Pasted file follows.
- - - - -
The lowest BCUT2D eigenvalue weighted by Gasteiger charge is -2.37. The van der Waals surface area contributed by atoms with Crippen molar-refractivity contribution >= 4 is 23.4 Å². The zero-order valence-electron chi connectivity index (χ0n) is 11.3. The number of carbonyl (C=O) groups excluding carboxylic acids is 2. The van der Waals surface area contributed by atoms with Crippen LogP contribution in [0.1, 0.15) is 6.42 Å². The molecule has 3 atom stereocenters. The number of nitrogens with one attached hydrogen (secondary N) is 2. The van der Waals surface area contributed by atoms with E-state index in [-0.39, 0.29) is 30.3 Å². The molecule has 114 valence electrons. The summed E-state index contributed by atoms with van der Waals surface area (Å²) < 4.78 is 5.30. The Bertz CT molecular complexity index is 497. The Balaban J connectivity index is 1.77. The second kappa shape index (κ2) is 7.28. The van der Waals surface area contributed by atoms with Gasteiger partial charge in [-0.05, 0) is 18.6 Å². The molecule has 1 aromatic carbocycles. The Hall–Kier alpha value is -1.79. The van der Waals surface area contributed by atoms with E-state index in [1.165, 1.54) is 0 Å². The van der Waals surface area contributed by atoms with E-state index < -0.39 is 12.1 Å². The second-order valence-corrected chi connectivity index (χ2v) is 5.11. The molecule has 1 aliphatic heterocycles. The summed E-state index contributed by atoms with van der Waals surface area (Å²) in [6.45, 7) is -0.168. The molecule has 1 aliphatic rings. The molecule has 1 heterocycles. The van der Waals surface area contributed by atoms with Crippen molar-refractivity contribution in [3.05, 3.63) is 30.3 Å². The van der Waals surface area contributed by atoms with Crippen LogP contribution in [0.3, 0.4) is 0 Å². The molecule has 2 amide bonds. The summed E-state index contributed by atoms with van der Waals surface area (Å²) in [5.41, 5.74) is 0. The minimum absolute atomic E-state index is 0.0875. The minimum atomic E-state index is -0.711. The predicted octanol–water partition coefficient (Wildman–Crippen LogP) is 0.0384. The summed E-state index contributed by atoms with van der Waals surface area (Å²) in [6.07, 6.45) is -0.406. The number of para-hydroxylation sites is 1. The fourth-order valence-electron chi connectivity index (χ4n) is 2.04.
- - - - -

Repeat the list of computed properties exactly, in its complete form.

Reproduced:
The lowest BCUT2D eigenvalue weighted by Gasteiger charge is -2.37. The van der Waals surface area contributed by atoms with Crippen molar-refractivity contribution >= 4 is 23.4 Å². The zero-order valence-electron chi connectivity index (χ0n) is 11.3. The number of carbonyl (C=O) groups excluding carboxylic acids is 2. The van der Waals surface area contributed by atoms with Crippen LogP contribution in [0.1, 0.15) is 6.42 Å². The molecule has 3 atom stereocenters. The number of nitrogens with one attached hydrogen (secondary N) is 2. The van der Waals surface area contributed by atoms with E-state index in [-0.39, 0.29) is 30.3 Å². The molecule has 114 valence electrons. The summed E-state index contributed by atoms with van der Waals surface area (Å²) < 4.78 is 5.30. The Bertz CT molecular complexity index is 497. The Balaban J connectivity index is 1.77. The second kappa shape index (κ2) is 7.28. The van der Waals surface area contributed by atoms with Gasteiger partial charge in [-0.05, 0) is 18.6 Å². The molecule has 1 aromatic carbocycles. The Hall–Kier alpha value is -1.79. The van der Waals surface area contributed by atoms with E-state index in [1.165, 1.54) is 0 Å². The van der Waals surface area contributed by atoms with E-state index < -0.39 is 12.1 Å². The second-order valence-corrected chi connectivity index (χ2v) is 5.11. The molecule has 1 aliphatic heterocycles. The summed E-state index contributed by atoms with van der Waals surface area (Å²) in [6.45, 7) is -0.168. The molecule has 1 aliphatic rings. The molecule has 1 heterocycles. The van der Waals surface area contributed by atoms with Crippen molar-refractivity contribution in [3.05, 3.63) is 30.3 Å². The van der Waals surface area contributed by atoms with Crippen LogP contribution in [0.3, 0.4) is 0 Å². The molecule has 2 amide bonds. The summed E-state index contributed by atoms with van der Waals surface area (Å²) in [5.41, 5.74) is 0. The minimum absolute atomic E-state index is 0.0875. The minimum atomic E-state index is -0.711. The predicted octanol–water partition coefficient (Wildman–Crippen LogP) is 0.0384. The summed E-state index contributed by atoms with van der Waals surface area (Å²) in [6.07, 6.45) is -0.406. The number of para-hydroxylation sites is 1. The fourth-order valence-electron chi connectivity index (χ4n) is 2.04.